We loaded the moose in to a trailer and all of us headed to our camp to begin the work of cleaning it and things got odd…
We were about a kilometer from camp when two men approached, walking down the road. They weren’t dressed for the weather, were not wearing hunting gear and were panicked. It didn’t take long to find out they were driving where they shouldn’t in a vehicle that shouldn’t be in here and they buried their car. They spent the night in the woods and had already walked about 12 kilometers when they found us. There was another 13 to go before they’d find the first house, a phone or heat.
I can’t say that we immediately welcomed them into our vehicles. They looked desperate and desperate can be scary. Their story didn’t completely line up and we were in the middle of nowhere. We drilled for more info before deciding one of us would give them a ride to civilization. One claimed to be short of his medication and I have no idea what they were thinking driving back in here. They didn’t want us to help them get unstuck – they just wanted to phone for a ride or get a ride out.
I feel glad that we were there to help, I was also received to see the truck come back after dropping them off. I don’t think we had the story nor do I think we’ll ever know the full story. I do know that hunting may have played a role in helping these guys out of a difficult situation that could have ended far differently. Had the weather turned like it can this time of year, these guys could have been in a lot of trouble very quickly.
Back at camp things were progressing well. One of our new ‘tribesmen’ has worked in a butcher shop and his knife skills are rare. He makes quick work of the 800+ pound animal and I’m shocked at how easy he makes this entire process look. It’s amazing how this experience allows us to earn from one another – we trade tips and tricks and work as a combined unit to skin and quarter the harvest.
We also shared our lunch. It’s a veritable buffet of sandwich ingredients. Most of us are so hungry that we could be eating shoe leather. Knowing that we are splitting this animal, we make the decision to go for 1 more hunt together – we can still hunt calves. An additional calf would make up for some of the animal ‘lost’ to sharing. I was pleased to be walking again – something I’ve done a lot this week. It’s also exciting to get to see more of our old stomping grounds and I am sure that this played a part in the decision to continue for many of us.
The dog, once again, abandoned me for my Father.
We walked for about 30 minutes before I heard the shots. There were 7 or 8 in total – it is likely that this means multiple guys were shooting – and that some were missing.
The radio call is unfortunate and I do find this sadder than the morning. “Found blood, sitting tight.”
Blood without an animal means that we have one wounded. We’ll finish our walk and then everyone will stay still. We hope that the animal will lie down (feeling safe from pursuit) and either expire or grow weak so that we can quietly approach it and complete the hunt. The most difficult part is waiting and we are able to hold back for more than an hour before a small group of trackers move forward. I stay back to keep the dog from trailing – we are not trying to push it now and stalking it slowly is preffered to chasing it.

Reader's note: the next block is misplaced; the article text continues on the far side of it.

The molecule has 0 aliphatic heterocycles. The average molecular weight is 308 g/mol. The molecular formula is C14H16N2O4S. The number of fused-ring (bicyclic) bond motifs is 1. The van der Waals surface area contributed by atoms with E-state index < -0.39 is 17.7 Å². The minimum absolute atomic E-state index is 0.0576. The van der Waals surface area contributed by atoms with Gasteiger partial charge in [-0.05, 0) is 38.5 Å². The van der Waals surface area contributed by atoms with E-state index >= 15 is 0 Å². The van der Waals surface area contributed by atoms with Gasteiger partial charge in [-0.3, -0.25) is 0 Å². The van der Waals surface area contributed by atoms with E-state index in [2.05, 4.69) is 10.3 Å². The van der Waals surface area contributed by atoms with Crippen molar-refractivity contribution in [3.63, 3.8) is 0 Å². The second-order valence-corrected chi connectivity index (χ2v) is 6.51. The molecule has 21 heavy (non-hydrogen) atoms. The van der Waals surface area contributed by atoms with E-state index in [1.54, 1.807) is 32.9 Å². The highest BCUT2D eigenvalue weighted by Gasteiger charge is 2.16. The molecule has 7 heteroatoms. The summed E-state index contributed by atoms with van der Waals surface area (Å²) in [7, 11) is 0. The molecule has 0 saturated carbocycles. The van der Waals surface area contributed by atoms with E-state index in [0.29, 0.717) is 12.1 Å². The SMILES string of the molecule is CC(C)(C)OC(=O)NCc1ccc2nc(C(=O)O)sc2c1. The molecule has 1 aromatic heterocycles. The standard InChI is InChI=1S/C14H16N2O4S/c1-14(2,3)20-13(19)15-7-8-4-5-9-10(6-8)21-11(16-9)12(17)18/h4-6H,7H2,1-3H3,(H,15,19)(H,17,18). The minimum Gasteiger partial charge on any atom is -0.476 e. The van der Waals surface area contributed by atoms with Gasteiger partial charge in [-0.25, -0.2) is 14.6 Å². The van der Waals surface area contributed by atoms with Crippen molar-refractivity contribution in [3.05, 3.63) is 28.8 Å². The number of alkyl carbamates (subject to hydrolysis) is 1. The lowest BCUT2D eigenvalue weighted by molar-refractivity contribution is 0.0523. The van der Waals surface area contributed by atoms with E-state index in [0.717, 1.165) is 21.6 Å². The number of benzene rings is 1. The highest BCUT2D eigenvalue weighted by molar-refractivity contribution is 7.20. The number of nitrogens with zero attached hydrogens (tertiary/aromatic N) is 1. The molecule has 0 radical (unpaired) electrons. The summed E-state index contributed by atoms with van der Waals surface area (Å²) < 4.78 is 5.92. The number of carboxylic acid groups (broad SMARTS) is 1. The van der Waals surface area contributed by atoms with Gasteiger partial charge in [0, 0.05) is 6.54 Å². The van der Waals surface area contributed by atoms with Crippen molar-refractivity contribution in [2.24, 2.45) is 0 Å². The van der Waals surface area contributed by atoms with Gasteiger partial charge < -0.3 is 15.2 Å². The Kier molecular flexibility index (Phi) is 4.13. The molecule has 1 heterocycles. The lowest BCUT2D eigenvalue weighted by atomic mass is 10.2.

Depending on the wound an animal can survive a bullet – occasionally this happens after it runs through frigid water and the bleeding stops. Losing an animal is not an acceptable option and we’ll track it until dark if needed. If we’ve waited long enough we shouldn’t have to.
It’s getting cold and I’ve been sitting in my dogging gear for about 2 hours. Huddling against a rock is the closest thing I have to warmth and consciousness is a tough thing to hold on to. Cold weather seems to be blowing in and I’m hopeful we find the animal and resolve our hunt.
A single shot booms through the woods. I know it’s us and I know what that means. It’s a kill shot. It’s very different from hearing a burst of shots as you know that sound was a hit and is the end of a life. I don’t have the excitement of the bull from this morning – there is respect, thankfulness, sadness and knowledge of what happened. It is also the sound of the end of our hunt.
The following hours were a repeat of the morning only with a party folded in. Most of us will pack in the morning – for now it’s time to be thankful. I snuck away for a few minutes to reflect on our day, our week and the bounty afforded to us.
This is one of the posts of 9-straight which chronicle my 2010 Ontario moose hunt which began 1 week ago today. The 9 days will be posted through this week and next weekend and will try to capture the essence of my experiences hunting for local food. The link above will reveal all the posts which have been published so far – as well as the complete series from last year. Last years series emphasized a lot of my personal struggle with hunting.
Every comment that adds to the conversation on hunting (i.e. you don’t have to agree with any of our views – but comments that are exceptionally short or ‘attack’ people aren’t eligible) will count as a ballot in our Food Matters Contest (full rules and explanation here). We hope to create dialogue over hunting and consciousness of what we eat and will listen to all with open ears and open hearts, willing to listen and share with all points of view).